2.10 Mixology Certification
Class is back on at Greendale with another important life lesson: drinking is bad. But not for the reasons you think…
Back with a new episode after the Thanksgiving break, Community turned its pop culture beacon on the coming of age drama, in its own unique way, as Troy turns becomes a man.
Having accidentally discovered on Troy’s twentieth birthday, that he is, in fact, 21 (apparently repeating fifth grade means you stay 10 for years), the gang (read Daddy Jeff and Mommy Britta) decide that, as Troy is now legal, the only way to celebrate is with copious amounts of alcohol.
After procuring a stolen ID for Annie, the only non-legal member of the group, the gang is ready to party. Well, sort of. In Community‘s world, when a group of friends go out drinking, they might arrive together, but they’ll spend the evening drinking alone. There are a couple of exceptions: two of them don’t drink at all.
Shirley, it turns out, had something of a bar habit back in the day, and spends her evening hiding the evidence of her drunken exploits before storming out, and, despite it being the reason for the field trip, Troy never gets that first legal drink. In the Community-verse, coming of age is nothing but a dawning realisation that nothing is fun.
Instead of the drunken, debauched shenanigans generally associated with a football player turning 21, poor Troy gets to play Daddy for the night, shepherding home the wasted remnants of his beloved study group: Annie suffering a personality crisis, Abed lost after a sci-fi conversation led to a drink in the face, and Jeff and Britta at their combative and annoying best.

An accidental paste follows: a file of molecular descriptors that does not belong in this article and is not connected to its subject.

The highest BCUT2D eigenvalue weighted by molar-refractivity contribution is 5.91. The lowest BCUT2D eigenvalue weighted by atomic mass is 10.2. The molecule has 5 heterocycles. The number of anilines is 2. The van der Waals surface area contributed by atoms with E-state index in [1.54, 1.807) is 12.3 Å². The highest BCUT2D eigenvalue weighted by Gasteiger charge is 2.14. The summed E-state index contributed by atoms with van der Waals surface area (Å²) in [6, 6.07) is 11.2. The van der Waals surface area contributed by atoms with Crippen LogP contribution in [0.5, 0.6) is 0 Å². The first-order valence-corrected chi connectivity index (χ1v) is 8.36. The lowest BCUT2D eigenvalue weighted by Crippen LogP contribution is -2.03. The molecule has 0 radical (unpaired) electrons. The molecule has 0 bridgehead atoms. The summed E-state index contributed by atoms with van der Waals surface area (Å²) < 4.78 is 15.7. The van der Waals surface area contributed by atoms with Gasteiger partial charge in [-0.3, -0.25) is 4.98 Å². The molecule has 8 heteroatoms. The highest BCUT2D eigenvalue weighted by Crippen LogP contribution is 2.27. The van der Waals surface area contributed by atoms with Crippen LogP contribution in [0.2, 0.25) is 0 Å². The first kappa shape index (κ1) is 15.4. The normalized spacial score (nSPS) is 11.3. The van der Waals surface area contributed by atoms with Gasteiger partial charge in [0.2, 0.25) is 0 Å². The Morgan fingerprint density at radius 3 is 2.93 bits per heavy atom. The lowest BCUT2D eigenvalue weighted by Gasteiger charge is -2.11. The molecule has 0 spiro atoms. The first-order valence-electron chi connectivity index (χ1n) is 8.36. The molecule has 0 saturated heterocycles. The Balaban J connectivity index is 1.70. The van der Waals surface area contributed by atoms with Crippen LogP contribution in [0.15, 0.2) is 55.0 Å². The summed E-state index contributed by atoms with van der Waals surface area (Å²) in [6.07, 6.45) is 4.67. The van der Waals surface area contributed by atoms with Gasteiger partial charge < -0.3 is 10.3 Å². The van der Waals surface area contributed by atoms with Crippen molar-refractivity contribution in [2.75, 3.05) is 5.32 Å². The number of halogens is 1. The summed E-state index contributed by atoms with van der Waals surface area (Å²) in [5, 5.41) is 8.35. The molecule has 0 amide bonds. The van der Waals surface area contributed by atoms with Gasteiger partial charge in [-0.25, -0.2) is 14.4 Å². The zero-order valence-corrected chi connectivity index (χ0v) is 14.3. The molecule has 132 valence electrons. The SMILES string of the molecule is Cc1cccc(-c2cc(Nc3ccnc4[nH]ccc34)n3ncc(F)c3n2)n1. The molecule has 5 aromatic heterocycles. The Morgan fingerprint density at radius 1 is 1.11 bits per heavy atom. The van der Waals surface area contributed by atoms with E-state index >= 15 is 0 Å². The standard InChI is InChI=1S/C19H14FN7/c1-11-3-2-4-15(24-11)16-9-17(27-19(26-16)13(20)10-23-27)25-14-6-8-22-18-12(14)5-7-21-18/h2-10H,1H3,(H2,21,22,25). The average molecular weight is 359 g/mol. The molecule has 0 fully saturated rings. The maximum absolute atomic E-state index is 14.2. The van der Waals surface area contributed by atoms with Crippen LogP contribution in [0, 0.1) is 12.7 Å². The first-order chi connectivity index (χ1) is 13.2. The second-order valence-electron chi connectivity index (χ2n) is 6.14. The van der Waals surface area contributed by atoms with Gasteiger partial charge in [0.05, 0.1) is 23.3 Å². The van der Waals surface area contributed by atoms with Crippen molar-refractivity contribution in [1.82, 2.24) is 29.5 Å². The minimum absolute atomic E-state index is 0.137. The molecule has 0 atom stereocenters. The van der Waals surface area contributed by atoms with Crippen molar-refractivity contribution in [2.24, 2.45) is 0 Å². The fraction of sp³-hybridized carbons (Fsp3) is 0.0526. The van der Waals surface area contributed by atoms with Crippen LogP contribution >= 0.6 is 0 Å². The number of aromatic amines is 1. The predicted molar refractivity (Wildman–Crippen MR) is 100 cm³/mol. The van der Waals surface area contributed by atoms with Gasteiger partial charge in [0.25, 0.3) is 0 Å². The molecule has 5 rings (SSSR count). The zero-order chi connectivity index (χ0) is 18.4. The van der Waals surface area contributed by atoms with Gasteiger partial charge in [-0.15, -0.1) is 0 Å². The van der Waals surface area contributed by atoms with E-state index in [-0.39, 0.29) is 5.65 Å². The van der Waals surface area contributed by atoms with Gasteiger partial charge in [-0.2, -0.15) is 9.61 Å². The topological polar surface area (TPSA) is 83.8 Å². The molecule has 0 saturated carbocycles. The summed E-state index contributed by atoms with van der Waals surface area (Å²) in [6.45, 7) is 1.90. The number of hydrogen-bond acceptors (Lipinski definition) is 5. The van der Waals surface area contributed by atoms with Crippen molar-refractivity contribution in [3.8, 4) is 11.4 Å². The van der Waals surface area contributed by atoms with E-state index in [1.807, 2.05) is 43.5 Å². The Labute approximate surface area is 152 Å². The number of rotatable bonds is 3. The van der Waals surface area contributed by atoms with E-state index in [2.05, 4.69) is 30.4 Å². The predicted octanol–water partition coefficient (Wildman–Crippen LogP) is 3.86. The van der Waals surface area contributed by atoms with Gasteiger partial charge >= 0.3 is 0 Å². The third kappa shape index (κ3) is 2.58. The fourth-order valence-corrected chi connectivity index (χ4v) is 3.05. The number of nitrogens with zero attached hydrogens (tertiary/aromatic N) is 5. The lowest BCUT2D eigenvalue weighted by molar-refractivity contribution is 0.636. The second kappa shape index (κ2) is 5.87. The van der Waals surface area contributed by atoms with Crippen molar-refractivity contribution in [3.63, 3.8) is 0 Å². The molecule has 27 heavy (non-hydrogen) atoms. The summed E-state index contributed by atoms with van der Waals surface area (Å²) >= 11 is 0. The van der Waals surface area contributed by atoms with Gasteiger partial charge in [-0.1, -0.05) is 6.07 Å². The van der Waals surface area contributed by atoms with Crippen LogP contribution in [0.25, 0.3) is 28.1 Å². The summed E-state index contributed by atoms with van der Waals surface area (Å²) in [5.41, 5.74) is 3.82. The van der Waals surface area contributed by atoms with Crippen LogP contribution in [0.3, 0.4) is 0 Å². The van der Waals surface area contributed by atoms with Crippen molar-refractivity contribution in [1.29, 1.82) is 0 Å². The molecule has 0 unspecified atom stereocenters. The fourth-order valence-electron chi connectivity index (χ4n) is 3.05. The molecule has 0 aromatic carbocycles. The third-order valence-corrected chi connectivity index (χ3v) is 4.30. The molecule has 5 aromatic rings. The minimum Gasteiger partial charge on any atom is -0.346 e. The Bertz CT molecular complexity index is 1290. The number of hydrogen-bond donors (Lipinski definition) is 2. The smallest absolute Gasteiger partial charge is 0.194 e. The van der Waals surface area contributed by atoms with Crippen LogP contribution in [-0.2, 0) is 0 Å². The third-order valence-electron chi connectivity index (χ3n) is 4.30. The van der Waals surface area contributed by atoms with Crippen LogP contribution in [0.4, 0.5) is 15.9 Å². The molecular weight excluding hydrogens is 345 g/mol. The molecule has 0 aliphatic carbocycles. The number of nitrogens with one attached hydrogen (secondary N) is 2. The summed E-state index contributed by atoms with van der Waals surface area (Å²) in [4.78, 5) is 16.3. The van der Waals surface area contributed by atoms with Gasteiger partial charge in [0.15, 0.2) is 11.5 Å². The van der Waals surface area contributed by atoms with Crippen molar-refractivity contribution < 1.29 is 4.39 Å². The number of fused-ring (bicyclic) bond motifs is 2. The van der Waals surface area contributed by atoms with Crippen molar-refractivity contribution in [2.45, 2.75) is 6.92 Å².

Frankly, it’s the worst twenty-first ever, and they should all be ashamed. No wonder Troy now considers alcohol to be the Lifetime Movies of beverages. Having said that, by concentrating on the downbeat, (and for a comedy, this is definitely downbeat), we’re given a few more hints at who these people really are.
Shirley, in particular ,is proving very interesting, indeed. Divorce, drunken past, Chang-love, pregnancy scare, so far, she’s the only character with anything approaching a life. Even Pierce’s role in the episode was downbeat. Stuck in the doorway to the club, in an electric wheelchair with a dead battery, he’s forced to finally ask for some of that help he’s been refusing for weeks. He didn’t even get into the bar. However, it also meant that he wasn’t really in the episode, which can only be a good thing. Even with all the drugs, somehow Pierce is worse than ever.
Despite the coming of age depression, the episode did find time for some excellent sci-fi references: a particularly in-depth Farscape discussion and a fantastic throwaway line involving Stargate, proof, if any were still needed, of where this show’s heart really lies.
Life lessons are all very well, but what it really wants to tell you is how good Farscape is, and that’s a large part of what makes Community is so good.
It’s also nice to see a Troy-centric episode. It’s about time we got to know Troy outside of his bromance with Abed. As part of the nerdy duo, we’ve really only seen him in a comedy light, and Mixology Certification gave us a chance to see him as more than just Abed’s soul mate.
While this week’s Greendale visit might have been a little more downbeat than usual, what it lacked in out and out laughs, it more than made up for with its warmth. Clearly, the writing and acting teams are really starting to gel, and it definitely shows. No flashy guest stars, no TV-land stunts,just great writing. Troy learns that his parents are human, and forgives them. Who says TV is dumb?
Read our review of episode 9, Conspiracy Theories And Interior Design, here.
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